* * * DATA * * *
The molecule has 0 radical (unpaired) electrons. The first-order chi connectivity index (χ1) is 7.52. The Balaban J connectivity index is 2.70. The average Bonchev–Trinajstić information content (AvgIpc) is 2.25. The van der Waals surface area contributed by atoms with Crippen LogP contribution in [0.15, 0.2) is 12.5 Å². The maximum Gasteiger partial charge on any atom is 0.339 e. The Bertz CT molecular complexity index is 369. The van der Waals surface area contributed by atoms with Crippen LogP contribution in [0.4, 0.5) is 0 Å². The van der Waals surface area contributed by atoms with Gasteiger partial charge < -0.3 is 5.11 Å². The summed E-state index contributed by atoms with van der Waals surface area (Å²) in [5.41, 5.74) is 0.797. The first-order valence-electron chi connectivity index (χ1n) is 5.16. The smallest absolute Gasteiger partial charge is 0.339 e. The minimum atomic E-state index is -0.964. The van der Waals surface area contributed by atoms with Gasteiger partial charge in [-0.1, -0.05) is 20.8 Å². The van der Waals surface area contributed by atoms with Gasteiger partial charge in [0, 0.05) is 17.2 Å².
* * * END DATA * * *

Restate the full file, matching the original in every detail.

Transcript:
The molecule has 0 radical (unpaired) electrons. The first-order chi connectivity index (χ1) is 7.52. The Balaban J connectivity index is 2.70. The average Bonchev–Trinajstić information content (AvgIpc) is 2.25. The van der Waals surface area contributed by atoms with Crippen LogP contribution in [0.15, 0.2) is 12.5 Å². The maximum Gasteiger partial charge on any atom is 0.339 e. The Bertz CT molecular complexity index is 369. The van der Waals surface area contributed by atoms with Crippen LogP contribution in [0.4, 0.5) is 0 Å². The van der Waals surface area contributed by atoms with Gasteiger partial charge < -0.3 is 5.11 Å². The summed E-state index contributed by atoms with van der Waals surface area (Å²) in [5.41, 5.74) is 0.797. The first-order valence-electron chi connectivity index (χ1n) is 5.16. The smallest absolute Gasteiger partial charge is 0.339 e. The minimum atomic E-state index is -0.964. The van der Waals surface area contributed by atoms with Gasteiger partial charge in [-0.1, -0.05) is 20.8 Å². The van der Waals surface area contributed by atoms with Gasteiger partial charge in [0, 0.05) is 17.2 Å².